A JUDGE has questioned the “layers and layers of bureaucracy” which she says are preventing a child from getting an education appropriate to his needs.
The mother of the boy, who is not to be named by court order, is doing everything she can to get an education for her son, yet is being prosecuted by the National Education Welfare Board (NEWB) for failing to send him to school, noted Judge Catherine Staines at Tullamore District Court.
The 16 year old, who has oppositional defiance disorder, ADHD and dyslexia with a reading age of seven years, does not qualify for the Department of Education home tuition scheme because a special educational needs organiser (SENO) says there’s a place for him at his local school and because he doesn’t have one of the chronic illnesses accepted by the department.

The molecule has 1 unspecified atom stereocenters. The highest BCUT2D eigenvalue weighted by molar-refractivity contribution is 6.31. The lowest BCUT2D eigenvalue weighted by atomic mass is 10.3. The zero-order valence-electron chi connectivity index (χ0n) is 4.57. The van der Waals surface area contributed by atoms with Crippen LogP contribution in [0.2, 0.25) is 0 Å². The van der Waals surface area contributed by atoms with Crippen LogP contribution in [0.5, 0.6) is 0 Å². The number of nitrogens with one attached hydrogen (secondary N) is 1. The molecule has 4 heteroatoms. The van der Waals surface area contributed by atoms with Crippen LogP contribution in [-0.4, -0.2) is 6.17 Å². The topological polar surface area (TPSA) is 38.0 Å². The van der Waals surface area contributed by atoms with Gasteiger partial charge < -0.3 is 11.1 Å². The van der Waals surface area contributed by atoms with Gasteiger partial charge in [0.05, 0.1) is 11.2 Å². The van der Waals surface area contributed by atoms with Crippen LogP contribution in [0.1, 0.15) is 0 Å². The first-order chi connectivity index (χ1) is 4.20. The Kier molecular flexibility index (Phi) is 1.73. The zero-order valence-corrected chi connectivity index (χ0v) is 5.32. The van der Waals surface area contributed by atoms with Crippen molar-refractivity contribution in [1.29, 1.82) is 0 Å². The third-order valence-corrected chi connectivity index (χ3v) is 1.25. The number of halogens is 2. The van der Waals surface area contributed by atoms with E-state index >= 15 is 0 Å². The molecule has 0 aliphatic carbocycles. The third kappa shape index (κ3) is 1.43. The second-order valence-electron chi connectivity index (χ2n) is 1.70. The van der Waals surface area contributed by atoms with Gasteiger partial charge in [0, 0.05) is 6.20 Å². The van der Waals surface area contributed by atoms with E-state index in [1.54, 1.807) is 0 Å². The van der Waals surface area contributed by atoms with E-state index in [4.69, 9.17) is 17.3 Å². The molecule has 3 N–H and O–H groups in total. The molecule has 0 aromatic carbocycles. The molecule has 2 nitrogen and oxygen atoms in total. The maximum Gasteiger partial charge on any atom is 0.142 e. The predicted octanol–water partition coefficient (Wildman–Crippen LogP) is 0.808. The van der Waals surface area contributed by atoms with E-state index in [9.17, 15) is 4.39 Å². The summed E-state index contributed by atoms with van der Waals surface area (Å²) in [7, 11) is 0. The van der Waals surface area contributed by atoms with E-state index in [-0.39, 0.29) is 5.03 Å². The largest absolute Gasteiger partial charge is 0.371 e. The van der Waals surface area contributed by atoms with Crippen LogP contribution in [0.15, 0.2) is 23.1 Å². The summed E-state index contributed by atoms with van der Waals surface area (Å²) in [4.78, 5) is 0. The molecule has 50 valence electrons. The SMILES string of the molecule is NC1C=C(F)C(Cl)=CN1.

Judge Staines noted the irony in being asked by the NEWB to prosecute the woman for failing to send her son to school, while she was doing everything possible to support her son and secure his education: “Surely the function of the Department of Education is to ensure that every child should be educated to the best possible level.”
The judge, who has heard evidence of how the boy copes in the school he refuses to attend, said that there had been no proper investigation by the SENO or the department into the school place which “clearly didn’t suit him”.
A report by a consultant psychologist advised that he cannot attend school full time. The boy’s tutor said she would continue to teach him. “He’s not on the street, he’s not a menace to society and I think we owe it to him to provide him with an education,” said the teacher, who is also trained to work with children with autism.
The judge said she cannot understand why he cannot be home-schooled.
“It won’t cost the state a penny more that an assistant in school, which clearly won’t work for this child,” she said, adjourning the case so a new home tuition application can be made.
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